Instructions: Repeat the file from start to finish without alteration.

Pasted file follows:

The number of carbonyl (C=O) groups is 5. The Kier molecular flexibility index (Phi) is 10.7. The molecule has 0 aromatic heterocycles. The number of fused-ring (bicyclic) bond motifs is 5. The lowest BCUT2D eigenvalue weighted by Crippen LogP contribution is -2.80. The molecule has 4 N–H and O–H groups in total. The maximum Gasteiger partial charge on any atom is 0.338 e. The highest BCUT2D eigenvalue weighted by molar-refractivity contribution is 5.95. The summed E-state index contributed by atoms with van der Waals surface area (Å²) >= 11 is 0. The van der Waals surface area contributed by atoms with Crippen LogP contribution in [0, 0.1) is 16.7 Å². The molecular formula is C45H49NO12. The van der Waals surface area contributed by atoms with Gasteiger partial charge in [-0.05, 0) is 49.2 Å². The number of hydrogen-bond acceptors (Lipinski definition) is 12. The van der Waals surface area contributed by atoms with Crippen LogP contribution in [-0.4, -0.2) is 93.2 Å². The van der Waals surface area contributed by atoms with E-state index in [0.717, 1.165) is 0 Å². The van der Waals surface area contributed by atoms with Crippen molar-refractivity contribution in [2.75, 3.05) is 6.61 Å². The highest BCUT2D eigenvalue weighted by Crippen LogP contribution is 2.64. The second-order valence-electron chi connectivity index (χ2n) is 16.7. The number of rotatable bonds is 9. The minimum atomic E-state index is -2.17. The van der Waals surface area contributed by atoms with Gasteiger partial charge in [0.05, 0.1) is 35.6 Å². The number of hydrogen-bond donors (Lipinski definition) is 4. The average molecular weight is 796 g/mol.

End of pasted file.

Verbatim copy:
The number of carbonyl (C=O) groups is 5. The Kier molecular flexibility index (Phi) is 10.7. The molecule has 0 aromatic heterocycles. The number of fused-ring (bicyclic) bond motifs is 5. The lowest BCUT2D eigenvalue weighted by Crippen LogP contribution is -2.80. The molecule has 4 N–H and O–H groups in total. The maximum Gasteiger partial charge on any atom is 0.338 e. The highest BCUT2D eigenvalue weighted by molar-refractivity contribution is 5.95. The summed E-state index contributed by atoms with van der Waals surface area (Å²) >= 11 is 0. The van der Waals surface area contributed by atoms with Crippen LogP contribution in [0, 0.1) is 16.7 Å². The molecular formula is C45H49NO12. The van der Waals surface area contributed by atoms with Gasteiger partial charge in [-0.05, 0) is 49.2 Å². The number of hydrogen-bond acceptors (Lipinski definition) is 12. The van der Waals surface area contributed by atoms with Crippen LogP contribution in [-0.4, -0.2) is 93.2 Å². The van der Waals surface area contributed by atoms with E-state index in [0.717, 1.165) is 0 Å². The van der Waals surface area contributed by atoms with Crippen molar-refractivity contribution in [2.75, 3.05) is 6.61 Å². The highest BCUT2D eigenvalue weighted by Crippen LogP contribution is 2.64. The second-order valence-electron chi connectivity index (χ2n) is 16.7. The number of rotatable bonds is 9. The minimum atomic E-state index is -2.17. The van der Waals surface area contributed by atoms with Gasteiger partial charge in [0.05, 0.1) is 35.6 Å². The number of hydrogen-bond donors (Lipinski definition) is 4. The average molecular weight is 796 g/mol.